As I experience some changes in my life, the Lord has begun to point out some weaknesses that need to be addressed. Some of them, I soon realized, would demand a great deal of conscious effort.
In those moments of walking and praying I could feel Him showing me the trees that weren’t producing good fruit in my life. He also began graciously teaching me how to uproot them. And what I discovered along the way was that every last one of them went back to discipline.
While I can’t speak for everyone, this truth came as a shock to me. I’m one of the most disciplined people I know.
“Are You sure that’s what my problem is, Lord? Really? But don’t You remember . . . ?”
Slowly but surely, my eyes were opened and I began to see things for how they really were. I’d allowed Him to take off my blinders and reveal to me what exactly it was that I was letting rob me of success and growth.
One of the first things we brought to the table was the idea of my riding on past successes. To ride on a past success means to filter your today through the lens of your yesterday. While it is important that we learn from the past, we cannot live our now in the mindset of our before.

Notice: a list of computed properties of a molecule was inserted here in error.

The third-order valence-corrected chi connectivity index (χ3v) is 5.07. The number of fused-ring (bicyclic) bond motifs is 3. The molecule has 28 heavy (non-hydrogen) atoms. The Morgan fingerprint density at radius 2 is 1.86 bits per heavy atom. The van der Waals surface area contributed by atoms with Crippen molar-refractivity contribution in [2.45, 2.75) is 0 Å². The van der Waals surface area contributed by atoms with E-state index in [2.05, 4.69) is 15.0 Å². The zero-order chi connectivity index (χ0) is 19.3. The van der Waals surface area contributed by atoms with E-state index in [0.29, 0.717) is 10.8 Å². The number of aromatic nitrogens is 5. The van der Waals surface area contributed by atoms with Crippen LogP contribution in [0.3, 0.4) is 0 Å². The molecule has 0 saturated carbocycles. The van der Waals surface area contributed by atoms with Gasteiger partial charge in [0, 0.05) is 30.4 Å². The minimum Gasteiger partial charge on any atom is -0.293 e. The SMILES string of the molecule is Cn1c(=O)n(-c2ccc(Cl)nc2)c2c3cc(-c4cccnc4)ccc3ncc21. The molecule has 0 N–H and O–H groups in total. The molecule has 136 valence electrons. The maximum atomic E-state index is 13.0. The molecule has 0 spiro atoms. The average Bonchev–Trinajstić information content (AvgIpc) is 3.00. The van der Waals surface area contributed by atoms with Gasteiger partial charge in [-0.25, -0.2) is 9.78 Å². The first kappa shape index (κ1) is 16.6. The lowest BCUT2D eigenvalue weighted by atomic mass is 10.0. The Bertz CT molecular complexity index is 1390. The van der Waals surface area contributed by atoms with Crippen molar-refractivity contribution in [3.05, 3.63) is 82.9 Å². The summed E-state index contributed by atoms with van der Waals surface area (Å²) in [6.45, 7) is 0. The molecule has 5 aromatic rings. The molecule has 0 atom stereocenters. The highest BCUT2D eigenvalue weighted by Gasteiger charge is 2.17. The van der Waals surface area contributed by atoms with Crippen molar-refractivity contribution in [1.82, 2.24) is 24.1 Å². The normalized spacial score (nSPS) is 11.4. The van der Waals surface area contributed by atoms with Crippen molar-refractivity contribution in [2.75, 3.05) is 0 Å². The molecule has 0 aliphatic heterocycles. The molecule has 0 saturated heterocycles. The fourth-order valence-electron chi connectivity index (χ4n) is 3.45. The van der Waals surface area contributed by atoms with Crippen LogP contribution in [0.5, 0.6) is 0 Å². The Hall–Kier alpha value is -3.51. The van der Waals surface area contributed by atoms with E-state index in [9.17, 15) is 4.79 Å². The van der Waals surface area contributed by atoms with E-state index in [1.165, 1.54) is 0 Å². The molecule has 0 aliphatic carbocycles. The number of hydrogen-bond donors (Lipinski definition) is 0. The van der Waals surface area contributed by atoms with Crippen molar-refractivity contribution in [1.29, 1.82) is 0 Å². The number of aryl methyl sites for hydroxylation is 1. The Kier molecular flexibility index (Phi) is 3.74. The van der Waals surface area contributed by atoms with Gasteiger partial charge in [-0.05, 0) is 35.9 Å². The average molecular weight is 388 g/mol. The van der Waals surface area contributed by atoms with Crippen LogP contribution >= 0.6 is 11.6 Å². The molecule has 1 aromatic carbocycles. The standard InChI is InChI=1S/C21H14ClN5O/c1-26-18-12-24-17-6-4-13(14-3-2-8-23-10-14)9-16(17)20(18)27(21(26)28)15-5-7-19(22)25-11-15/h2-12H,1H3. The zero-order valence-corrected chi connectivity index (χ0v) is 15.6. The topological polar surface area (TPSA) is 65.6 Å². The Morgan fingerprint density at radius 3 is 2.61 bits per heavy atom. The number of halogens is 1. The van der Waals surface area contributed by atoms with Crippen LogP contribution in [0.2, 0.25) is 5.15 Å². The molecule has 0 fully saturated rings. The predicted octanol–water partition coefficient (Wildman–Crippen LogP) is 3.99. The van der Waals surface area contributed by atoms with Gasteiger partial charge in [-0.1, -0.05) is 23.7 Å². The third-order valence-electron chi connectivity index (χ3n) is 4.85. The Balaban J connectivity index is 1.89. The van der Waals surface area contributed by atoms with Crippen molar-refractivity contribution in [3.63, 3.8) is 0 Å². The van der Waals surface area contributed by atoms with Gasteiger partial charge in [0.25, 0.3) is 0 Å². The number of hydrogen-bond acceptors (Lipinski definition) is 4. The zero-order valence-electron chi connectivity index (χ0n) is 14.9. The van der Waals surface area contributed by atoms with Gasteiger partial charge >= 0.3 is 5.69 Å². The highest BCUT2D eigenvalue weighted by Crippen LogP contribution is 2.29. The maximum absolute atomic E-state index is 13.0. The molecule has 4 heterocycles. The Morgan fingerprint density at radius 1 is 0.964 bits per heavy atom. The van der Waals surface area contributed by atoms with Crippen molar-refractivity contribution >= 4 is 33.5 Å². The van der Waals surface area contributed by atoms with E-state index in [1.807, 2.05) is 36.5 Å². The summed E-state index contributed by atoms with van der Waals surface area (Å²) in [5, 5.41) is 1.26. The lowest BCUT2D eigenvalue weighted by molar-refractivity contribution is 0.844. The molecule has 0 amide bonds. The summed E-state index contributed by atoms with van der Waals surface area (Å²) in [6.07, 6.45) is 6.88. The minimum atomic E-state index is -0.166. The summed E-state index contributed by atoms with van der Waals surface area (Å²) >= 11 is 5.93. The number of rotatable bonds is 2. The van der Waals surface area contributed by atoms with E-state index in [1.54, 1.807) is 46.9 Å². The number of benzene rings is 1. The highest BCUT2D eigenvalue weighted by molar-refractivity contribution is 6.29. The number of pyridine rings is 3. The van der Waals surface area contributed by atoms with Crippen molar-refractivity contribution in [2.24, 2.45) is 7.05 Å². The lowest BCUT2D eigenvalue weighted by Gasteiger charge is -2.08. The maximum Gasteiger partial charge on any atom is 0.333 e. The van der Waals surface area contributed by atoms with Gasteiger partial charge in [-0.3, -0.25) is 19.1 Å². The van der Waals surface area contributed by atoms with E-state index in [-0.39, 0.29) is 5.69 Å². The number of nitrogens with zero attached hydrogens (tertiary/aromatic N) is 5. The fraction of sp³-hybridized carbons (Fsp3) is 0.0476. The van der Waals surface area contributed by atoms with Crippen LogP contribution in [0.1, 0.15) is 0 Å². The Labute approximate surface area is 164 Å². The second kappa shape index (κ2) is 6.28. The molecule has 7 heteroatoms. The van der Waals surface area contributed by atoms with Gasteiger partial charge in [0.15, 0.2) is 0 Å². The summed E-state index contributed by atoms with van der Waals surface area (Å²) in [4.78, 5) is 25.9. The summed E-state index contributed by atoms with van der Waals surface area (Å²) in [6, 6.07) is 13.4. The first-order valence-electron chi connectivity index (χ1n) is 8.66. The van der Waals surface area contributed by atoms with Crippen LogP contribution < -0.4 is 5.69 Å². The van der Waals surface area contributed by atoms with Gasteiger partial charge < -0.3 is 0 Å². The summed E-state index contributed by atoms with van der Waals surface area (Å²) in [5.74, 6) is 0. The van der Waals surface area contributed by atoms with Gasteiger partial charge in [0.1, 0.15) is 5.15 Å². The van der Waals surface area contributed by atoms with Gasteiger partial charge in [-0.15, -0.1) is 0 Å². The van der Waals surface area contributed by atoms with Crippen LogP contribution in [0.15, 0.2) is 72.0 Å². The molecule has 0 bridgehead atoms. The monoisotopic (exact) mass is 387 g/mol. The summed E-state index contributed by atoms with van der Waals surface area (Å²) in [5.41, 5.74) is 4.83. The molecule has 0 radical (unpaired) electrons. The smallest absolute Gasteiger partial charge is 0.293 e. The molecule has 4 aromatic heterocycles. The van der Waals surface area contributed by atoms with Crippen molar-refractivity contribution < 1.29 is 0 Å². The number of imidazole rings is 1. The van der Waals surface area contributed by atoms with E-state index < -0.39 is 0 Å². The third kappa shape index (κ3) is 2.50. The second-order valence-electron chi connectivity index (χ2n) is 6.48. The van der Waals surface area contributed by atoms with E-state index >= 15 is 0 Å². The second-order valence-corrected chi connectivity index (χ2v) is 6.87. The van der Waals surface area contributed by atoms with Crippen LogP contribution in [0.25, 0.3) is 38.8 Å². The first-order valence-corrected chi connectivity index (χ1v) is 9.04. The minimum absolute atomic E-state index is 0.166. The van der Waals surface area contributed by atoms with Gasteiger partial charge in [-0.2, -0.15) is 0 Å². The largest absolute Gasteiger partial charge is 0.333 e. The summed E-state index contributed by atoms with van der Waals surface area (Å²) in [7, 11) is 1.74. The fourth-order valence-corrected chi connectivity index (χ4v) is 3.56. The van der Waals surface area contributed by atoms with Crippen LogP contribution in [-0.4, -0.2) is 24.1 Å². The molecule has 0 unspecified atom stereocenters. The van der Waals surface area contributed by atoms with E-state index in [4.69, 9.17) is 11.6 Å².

In Proverbs 6, Solomon introduces an animal and instructs his reader to take heed after it. He writes, “Go to the ant, O sluggard, observe her ways and be wise, which having no chief, officer or ruler, prepares her food in the summer and gathers her provision in the harvest.” (v. 6-8)
The ant knows better than to expect food to magically appear for the cold season. No, she understands that in order for food to be produced, preparation had to happen. She didn’t waste the summer season staring around at her friends’ success and wishing she could do something. Instead, she gathered sustenance now so that she would be secure later. She had foresight and took initiative.
Sometimes it can be our tendency to remember how things used to be and then perceive today through that.
“Well, since I used to work out all the time, now I must be healthy.”
“Several weeks ago I prayed a lot. I’m sure I’m okay now.”
“I applied three places two months ago. I’ll get a job sometime.”
We take what we’ve done in the past and apply it to our present day and future. Brothers and sisters, this is a fatal flaw of our spiritual walk. We can’t rely on our former closeness with the Lord to sustain us in a new set of trials and mountains. We need a daily, refreshed dose of His wisdom and power in order to face what’s come and what will come. Our past successes shouldn’t be used as an excuse for negligence and laziness, but rather motivation for further diligence and consistency.